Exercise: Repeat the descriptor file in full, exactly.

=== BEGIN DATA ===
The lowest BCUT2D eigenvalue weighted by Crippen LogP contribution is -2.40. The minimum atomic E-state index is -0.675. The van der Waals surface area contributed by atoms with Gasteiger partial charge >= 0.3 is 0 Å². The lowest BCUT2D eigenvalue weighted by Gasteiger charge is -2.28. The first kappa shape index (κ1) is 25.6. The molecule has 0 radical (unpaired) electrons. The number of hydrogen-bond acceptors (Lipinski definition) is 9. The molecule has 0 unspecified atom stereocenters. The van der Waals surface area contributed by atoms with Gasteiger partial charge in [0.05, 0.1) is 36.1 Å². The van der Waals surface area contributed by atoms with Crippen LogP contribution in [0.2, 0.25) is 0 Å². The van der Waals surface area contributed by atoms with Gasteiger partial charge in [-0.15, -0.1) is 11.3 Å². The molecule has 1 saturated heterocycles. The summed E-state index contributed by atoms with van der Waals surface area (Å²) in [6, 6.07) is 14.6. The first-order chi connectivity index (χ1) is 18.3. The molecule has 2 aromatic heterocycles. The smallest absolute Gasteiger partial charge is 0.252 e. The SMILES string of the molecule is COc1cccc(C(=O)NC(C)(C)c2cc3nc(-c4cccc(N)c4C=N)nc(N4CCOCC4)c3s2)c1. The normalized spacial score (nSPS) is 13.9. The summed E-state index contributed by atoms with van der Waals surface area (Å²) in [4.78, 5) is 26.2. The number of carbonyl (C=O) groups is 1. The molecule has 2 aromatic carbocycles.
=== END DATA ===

The lowest BCUT2D eigenvalue weighted by Crippen LogP contribution is -2.40. The minimum atomic E-state index is -0.675. The van der Waals surface area contributed by atoms with Gasteiger partial charge >= 0.3 is 0 Å². The lowest BCUT2D eigenvalue weighted by Gasteiger charge is -2.28. The first kappa shape index (κ1) is 25.6. The molecule has 0 radical (unpaired) electrons. The number of hydrogen-bond acceptors (Lipinski definition) is 9. The molecule has 0 unspecified atom stereocenters. The van der Waals surface area contributed by atoms with Gasteiger partial charge in [0.05, 0.1) is 36.1 Å². The van der Waals surface area contributed by atoms with Crippen LogP contribution in [0.2, 0.25) is 0 Å². The van der Waals surface area contributed by atoms with Gasteiger partial charge in [-0.15, -0.1) is 11.3 Å². The molecule has 1 saturated heterocycles. The summed E-state index contributed by atoms with van der Waals surface area (Å²) in [6, 6.07) is 14.6. The first-order chi connectivity index (χ1) is 18.3. The molecule has 2 aromatic heterocycles. The smallest absolute Gasteiger partial charge is 0.252 e. The SMILES string of the molecule is COc1cccc(C(=O)NC(C)(C)c2cc3nc(-c4cccc(N)c4C=N)nc(N4CCOCC4)c3s2)c1. The normalized spacial score (nSPS) is 13.9. The summed E-state index contributed by atoms with van der Waals surface area (Å²) in [4.78, 5) is 26.2. The number of carbonyl (C=O) groups is 1. The molecule has 2 aromatic carbocycles.